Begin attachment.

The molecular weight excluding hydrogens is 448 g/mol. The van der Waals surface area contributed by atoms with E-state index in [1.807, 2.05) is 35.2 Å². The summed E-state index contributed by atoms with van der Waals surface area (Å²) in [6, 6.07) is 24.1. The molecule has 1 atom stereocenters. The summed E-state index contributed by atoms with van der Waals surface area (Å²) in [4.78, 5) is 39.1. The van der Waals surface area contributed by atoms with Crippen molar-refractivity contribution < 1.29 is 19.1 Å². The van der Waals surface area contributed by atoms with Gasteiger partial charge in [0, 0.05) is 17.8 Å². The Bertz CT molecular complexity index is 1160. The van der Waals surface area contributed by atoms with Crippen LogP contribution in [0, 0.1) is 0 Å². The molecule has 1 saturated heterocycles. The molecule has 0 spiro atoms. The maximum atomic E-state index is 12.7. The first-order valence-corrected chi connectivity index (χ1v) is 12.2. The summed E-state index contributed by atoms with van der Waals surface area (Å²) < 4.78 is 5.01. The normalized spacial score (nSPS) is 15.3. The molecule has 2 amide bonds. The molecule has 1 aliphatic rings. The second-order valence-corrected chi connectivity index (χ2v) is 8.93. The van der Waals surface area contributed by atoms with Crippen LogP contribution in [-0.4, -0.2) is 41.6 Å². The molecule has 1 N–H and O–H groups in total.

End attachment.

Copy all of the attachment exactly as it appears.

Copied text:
The molecular weight excluding hydrogens is 448 g/mol. The van der Waals surface area contributed by atoms with E-state index in [1.807, 2.05) is 35.2 Å². The summed E-state index contributed by atoms with van der Waals surface area (Å²) in [6, 6.07) is 24.1. The molecule has 1 atom stereocenters. The summed E-state index contributed by atoms with van der Waals surface area (Å²) in [4.78, 5) is 39.1. The van der Waals surface area contributed by atoms with Crippen molar-refractivity contribution < 1.29 is 19.1 Å². The van der Waals surface area contributed by atoms with Gasteiger partial charge in [0, 0.05) is 17.8 Å². The Bertz CT molecular complexity index is 1160. The van der Waals surface area contributed by atoms with Crippen LogP contribution in [0, 0.1) is 0 Å². The molecule has 1 saturated heterocycles. The molecule has 0 spiro atoms. The maximum atomic E-state index is 12.7. The first-order valence-corrected chi connectivity index (χ1v) is 12.2. The summed E-state index contributed by atoms with van der Waals surface area (Å²) < 4.78 is 5.01. The normalized spacial score (nSPS) is 15.3. The molecule has 2 amide bonds. The molecule has 1 aliphatic rings. The second-order valence-corrected chi connectivity index (χ2v) is 8.93. The van der Waals surface area contributed by atoms with Crippen LogP contribution in [-0.4, -0.2) is 41.6 Å². The molecule has 1 N–H and O–H groups in total.